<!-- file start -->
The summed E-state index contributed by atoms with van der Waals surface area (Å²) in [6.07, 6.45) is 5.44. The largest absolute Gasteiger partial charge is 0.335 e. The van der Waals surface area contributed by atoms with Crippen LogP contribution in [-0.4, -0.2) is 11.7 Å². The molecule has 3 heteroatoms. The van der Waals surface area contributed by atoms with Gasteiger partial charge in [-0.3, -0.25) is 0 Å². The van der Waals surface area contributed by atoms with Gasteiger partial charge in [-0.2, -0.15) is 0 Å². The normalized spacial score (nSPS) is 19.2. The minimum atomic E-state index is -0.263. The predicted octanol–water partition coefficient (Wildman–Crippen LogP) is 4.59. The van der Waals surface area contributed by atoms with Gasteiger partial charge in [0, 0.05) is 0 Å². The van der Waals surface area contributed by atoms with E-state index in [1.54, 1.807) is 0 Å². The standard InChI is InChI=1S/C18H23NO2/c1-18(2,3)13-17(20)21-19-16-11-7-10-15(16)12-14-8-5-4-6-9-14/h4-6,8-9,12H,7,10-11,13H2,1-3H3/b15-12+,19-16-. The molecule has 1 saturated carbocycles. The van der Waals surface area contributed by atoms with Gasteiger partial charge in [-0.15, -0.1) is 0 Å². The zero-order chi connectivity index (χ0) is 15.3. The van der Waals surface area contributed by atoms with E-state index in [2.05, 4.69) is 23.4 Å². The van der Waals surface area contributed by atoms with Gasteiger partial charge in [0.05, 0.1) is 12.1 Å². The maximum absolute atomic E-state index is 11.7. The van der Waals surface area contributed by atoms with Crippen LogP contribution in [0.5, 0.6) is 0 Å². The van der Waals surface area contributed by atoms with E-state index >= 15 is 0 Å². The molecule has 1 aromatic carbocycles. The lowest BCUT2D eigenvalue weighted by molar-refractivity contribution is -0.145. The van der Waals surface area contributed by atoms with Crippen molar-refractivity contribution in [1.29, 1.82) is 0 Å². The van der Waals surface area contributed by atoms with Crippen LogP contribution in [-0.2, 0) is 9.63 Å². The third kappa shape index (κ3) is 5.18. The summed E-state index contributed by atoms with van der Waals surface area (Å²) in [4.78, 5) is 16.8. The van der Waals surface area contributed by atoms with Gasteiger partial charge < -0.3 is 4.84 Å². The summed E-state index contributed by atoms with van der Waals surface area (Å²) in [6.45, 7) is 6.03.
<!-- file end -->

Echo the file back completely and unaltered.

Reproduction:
The summed E-state index contributed by atoms with van der Waals surface area (Å²) in [6.07, 6.45) is 5.44. The largest absolute Gasteiger partial charge is 0.335 e. The van der Waals surface area contributed by atoms with Crippen LogP contribution in [-0.4, -0.2) is 11.7 Å². The molecule has 3 heteroatoms. The van der Waals surface area contributed by atoms with Gasteiger partial charge in [-0.3, -0.25) is 0 Å². The van der Waals surface area contributed by atoms with Gasteiger partial charge in [-0.2, -0.15) is 0 Å². The normalized spacial score (nSPS) is 19.2. The minimum atomic E-state index is -0.263. The predicted octanol–water partition coefficient (Wildman–Crippen LogP) is 4.59. The van der Waals surface area contributed by atoms with Gasteiger partial charge in [0, 0.05) is 0 Å². The van der Waals surface area contributed by atoms with E-state index in [1.54, 1.807) is 0 Å². The standard InChI is InChI=1S/C18H23NO2/c1-18(2,3)13-17(20)21-19-16-11-7-10-15(16)12-14-8-5-4-6-9-14/h4-6,8-9,12H,7,10-11,13H2,1-3H3/b15-12+,19-16-. The molecule has 1 saturated carbocycles. The van der Waals surface area contributed by atoms with Gasteiger partial charge in [-0.15, -0.1) is 0 Å². The zero-order chi connectivity index (χ0) is 15.3. The van der Waals surface area contributed by atoms with E-state index in [2.05, 4.69) is 23.4 Å². The van der Waals surface area contributed by atoms with Gasteiger partial charge in [0.05, 0.1) is 12.1 Å². The maximum absolute atomic E-state index is 11.7. The van der Waals surface area contributed by atoms with Crippen LogP contribution in [0.5, 0.6) is 0 Å². The van der Waals surface area contributed by atoms with E-state index >= 15 is 0 Å². The molecule has 1 aromatic carbocycles. The lowest BCUT2D eigenvalue weighted by molar-refractivity contribution is -0.145. The van der Waals surface area contributed by atoms with Crippen molar-refractivity contribution in [1.29, 1.82) is 0 Å². The van der Waals surface area contributed by atoms with Crippen LogP contribution in [-0.2, 0) is 9.63 Å². The third kappa shape index (κ3) is 5.18. The summed E-state index contributed by atoms with van der Waals surface area (Å²) in [4.78, 5) is 16.8. The van der Waals surface area contributed by atoms with Gasteiger partial charge < -0.3 is 4.84 Å². The summed E-state index contributed by atoms with van der Waals surface area (Å²) in [6.45, 7) is 6.03.